Russia is planning a modernization of the public infrastructure in the Russian settlements Barentsburg and Pyramiden on Svalbard, says Alexei Chekunkov, Minister for Development of the Russian Far East and Arctic, in an interview with the Russian state-run newspaper Rossiyskaya Gazeta.
According to Chekunkov, the upgrade is estimated to cost 1.5 billion rubles or around NOK 300 million, and the ministry will submit proposals for how this should be done. He also notes that it is urgent to carry out this work.
As a backdrop to it all, the minister points to tourist interest in the old settlements Barentsburg and Pyramiden, which he says can be considered ’time machines’, and that Russian authorities see it as an important task to maintain their museum characteristics. […]
The Svalbard Treaty is an international agreement from 1920 providing Norway with sovereignty over Svalbard while also ensuring certain rights for all other countries that are signatories to the treaty.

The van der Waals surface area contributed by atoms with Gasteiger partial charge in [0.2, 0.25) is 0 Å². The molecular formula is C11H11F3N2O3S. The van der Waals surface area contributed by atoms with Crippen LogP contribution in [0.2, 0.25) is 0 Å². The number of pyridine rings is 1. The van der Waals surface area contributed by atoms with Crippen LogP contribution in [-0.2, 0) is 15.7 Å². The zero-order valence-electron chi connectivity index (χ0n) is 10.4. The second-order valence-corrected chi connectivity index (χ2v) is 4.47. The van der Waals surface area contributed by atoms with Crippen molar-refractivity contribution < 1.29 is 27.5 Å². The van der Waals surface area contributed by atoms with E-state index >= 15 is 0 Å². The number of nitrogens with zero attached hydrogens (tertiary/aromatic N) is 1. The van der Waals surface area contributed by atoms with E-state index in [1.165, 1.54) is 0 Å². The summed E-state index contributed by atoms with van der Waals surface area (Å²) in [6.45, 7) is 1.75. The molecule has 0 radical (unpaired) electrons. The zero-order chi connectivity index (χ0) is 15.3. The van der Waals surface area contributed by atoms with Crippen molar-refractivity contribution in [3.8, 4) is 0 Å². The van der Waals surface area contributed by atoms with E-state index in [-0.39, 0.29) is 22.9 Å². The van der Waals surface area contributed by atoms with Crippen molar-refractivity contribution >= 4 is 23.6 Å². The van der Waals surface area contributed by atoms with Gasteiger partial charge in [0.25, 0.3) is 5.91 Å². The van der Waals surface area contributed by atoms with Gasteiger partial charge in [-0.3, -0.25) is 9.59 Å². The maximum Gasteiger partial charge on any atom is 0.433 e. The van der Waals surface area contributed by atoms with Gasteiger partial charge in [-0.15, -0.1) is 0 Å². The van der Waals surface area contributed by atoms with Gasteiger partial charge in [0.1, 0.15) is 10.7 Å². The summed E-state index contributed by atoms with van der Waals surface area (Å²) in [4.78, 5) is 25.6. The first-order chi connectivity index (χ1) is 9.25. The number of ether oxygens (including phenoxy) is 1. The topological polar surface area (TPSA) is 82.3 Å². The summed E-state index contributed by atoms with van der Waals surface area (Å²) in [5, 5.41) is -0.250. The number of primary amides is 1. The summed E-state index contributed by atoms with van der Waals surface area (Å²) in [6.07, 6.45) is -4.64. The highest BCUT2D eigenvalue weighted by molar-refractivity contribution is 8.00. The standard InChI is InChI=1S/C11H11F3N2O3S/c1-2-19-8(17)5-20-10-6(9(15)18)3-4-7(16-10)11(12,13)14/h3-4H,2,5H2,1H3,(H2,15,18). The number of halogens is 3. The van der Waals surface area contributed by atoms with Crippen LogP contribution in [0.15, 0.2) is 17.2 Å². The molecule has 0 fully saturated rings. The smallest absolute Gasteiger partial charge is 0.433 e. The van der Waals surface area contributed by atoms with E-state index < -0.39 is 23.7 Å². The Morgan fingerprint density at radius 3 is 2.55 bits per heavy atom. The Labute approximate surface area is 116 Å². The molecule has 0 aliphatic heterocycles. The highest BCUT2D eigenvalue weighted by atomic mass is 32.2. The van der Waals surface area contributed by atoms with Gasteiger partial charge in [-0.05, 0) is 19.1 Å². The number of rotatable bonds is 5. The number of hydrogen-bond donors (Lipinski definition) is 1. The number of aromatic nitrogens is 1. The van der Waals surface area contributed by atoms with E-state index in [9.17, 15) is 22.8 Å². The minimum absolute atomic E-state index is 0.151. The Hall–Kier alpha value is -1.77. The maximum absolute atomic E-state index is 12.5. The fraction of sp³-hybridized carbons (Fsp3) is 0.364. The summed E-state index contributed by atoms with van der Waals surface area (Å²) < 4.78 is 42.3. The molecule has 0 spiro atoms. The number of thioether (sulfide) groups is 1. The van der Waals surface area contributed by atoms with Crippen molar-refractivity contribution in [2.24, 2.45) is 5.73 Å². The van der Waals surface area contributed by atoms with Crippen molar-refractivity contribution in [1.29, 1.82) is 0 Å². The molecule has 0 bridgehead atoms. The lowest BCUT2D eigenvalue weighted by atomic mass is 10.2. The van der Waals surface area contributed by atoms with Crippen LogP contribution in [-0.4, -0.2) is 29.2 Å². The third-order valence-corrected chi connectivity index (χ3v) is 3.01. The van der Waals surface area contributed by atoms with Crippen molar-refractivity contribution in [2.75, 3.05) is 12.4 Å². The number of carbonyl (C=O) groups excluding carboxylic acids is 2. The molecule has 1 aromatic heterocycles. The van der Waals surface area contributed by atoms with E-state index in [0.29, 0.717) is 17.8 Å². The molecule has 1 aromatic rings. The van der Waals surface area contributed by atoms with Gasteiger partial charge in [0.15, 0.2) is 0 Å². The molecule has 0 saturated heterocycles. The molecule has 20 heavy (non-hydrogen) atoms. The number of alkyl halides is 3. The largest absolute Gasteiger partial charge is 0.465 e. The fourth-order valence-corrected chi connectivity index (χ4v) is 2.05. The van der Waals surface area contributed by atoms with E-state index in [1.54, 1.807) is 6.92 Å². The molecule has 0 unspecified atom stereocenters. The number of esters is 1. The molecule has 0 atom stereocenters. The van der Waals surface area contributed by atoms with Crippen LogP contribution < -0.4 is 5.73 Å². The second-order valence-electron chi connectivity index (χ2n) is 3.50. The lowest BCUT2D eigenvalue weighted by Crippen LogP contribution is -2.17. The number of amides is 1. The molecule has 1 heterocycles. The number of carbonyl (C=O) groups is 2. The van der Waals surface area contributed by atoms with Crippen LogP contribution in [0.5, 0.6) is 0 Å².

Citizens and companies from the 46 signatories, Norway included, have equal right to stay on the archipelago and run business activities there, such as fisheries, trapping, and mining. In these areas, Norway is not allowed to differentiate policies based on nationality.
The Russian state’s presence on and interest in Svalbard and the surrounding sea areas has presented and may continue to present challenges for Norway related to the assertion of sovereignty (such as within fisheries management) and security policy, as High North News has previously shed light on in various ways.
This spring, for example, Tormod Heier, a researcher at the Norwegian Defence University College, pointed to the possibility of Russia – in the event of a potential crisis vis-à-vis NATO in, for example, the Baltic Sea – wishing to expand its defense zone around its northern nuclear forces to include Svalbard, among other places. Läs artikel